As great a guy as Connor Barwin is, his release was necessary for Eagles

As great a guy as Connor Barwin is, his release was necessary for Eagles

These are the moves that are hardest to make. And the moves you have to make.

I can't remember an athlete coming through town over the years who more naturally and genuinely and passionately became a Philadelphian. 

Connor Barwin's love for our city, and his tireless energy in raising money to fund projects that really made a difference in the South Philly neighborhoods within a few miles of the sports complex is unprecedented.

There's really never been anyone like him.

He didn't just talk about it, he rolled up his sleeves and organized and ran meetings and raised money and held concerts and truly made a difference in the community he lived in.

And that's rare. 

It's also totally irrelevant when it comes to trying to build a winning football team.

And that's why this business is so tough and why when you're running a football team you have to be bloodless.

You just can't let your emotions control your decisions.

And that's why today is a sad day in Eagles history but also an important day in Eagles history.

Barwin spent four seasons here, piled up 31 1/2 sacks, never missed a game and even made his first Pro Bowl in 2014 as an outside linebacker.

He also turned 30 in October, had only five sacks playing out of position at defensive end last year, and generally looked like he didn't fit into what defensive coordinator Jim Schwartz wants to do.

By releasing Barwin Thursday morning, the Eagles cleared $7.75 million in cap room (see story). Considering they had only about $6.2 million available when the day began, that's huge.

It's tough. I guarantee you Doug Pederson, Howie Roseman and Jeff Lurie dreaded this day. Say what you want about them -- they're all good guys and they genuinely care about the people who come through the NovaCare Complex entrance.

But this is a team that hasn't won a playoff game in eight years, and the people running the franchise have to be focused on infusing the roster with talent and not keeping around players because they're good guys and make a difference in the community and build playgrounds.

Harsh. But true. It's a tough business, but it's a business and you can't lose sight of that.

I think this is the toughest thing for coaches and GMs to do. You build relationships, you have incredible respect for people, they play their hearts out for you, you admire them, you get to know their families ... and then you cut them.

One of the reasons the Eagles had so much success from 2000 through 2008 was Andy Reid's refusal to make roster decisions based on how popular a player was or what a good guy he was or how much of an impact he had made in Philly or how much Big Red liked him.

You have to cold-blooded. And if that means cutting ties with Troy Vincent, Brian Mitchell, Brian Westbrook, Jeremiah Trotter, Donovan McNabb or Jon Runyan, he did not hesitate.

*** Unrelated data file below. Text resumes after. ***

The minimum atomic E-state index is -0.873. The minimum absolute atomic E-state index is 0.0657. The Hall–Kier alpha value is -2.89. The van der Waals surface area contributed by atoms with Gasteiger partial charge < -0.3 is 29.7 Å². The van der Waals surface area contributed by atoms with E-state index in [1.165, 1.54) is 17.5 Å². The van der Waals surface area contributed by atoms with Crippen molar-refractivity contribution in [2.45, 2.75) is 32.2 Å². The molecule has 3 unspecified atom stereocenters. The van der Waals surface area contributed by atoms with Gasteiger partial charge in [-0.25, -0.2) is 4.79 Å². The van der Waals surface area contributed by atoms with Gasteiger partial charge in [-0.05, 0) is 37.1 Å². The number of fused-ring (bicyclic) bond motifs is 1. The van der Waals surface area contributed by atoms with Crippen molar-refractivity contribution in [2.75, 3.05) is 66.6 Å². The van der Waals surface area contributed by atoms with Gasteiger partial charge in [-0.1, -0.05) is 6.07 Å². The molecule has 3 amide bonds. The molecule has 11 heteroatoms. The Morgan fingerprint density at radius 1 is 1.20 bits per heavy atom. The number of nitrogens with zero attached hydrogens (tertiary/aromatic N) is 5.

To compete at an elite level in the NFL, you need superstars. You need playmakers. And to acquire them you need to either draft them or sign them. And to sign them you need money. Lots of it. And without moves like this, the Eagles simply would not have enough cap space to be competitive.

So it's a sad day but also an encouraging day.

Because nobody wanted to see Barwin go. Heck, I certainly didn't. Not many Eagles I can hang out with at the XPoNential Festival or chat with at their locker about the new Kurt Vile record or War on Drugs tour dates.

But if you're an Eagles fan, you have to be encouraged and maybe a little relieved to see that the Eagles are willing to make these tough decisions that they don't want to make but must make.

And this won't be the last one.

NFL Notes: Vikings' Mike Zimmer says he'll coach with 1 eye if necessary

NFL Notes: Vikings' Mike Zimmer says he'll coach with 1 eye if necessary

MINNEAPOLIS -- Minnesota Vikings coach Mike Zimmer has had a lot of time on his hands this week while sitting at home on his Kentucky ranch as his team went through optional practices in the Twin Cities.

Zimmer was under strict orders to leave the team and rest his right eye, which has needed eight surgeries to try to repair a detached retina. The lingering issues have led some to wonder if he would be forced to shorten his career.

Zimmer has heard the speculation all week long. The hard-nosed coach said he has reached out to some of those doubters personally this week.

"I'll be back shortly," Zimmer vowed in a conference call with reporters on Friday. "One eye or two, it doesn't matter. I'll be back. We can put that retiring thing to bed quickly."

Zimmer missed one game last season due to the problems with his eye . He tried to work through the issues, but said on Friday that he was told to skip this week's practices and go home to allow his eye to recover.

"It's not much fun," he said. "Usually I love it down here in my place here. But I don't love it too much this week. It was kind of a forced situation. But for the long run it's the best thing for me."

Giants: Smith trying to resurrect career
EAST RUTHERFORD, N.J. -- Geno Smith didn't catch a break in his final two seasons with the New York Jets, and it seems his chances of resurrecting his career with the Giants are facing obstacles.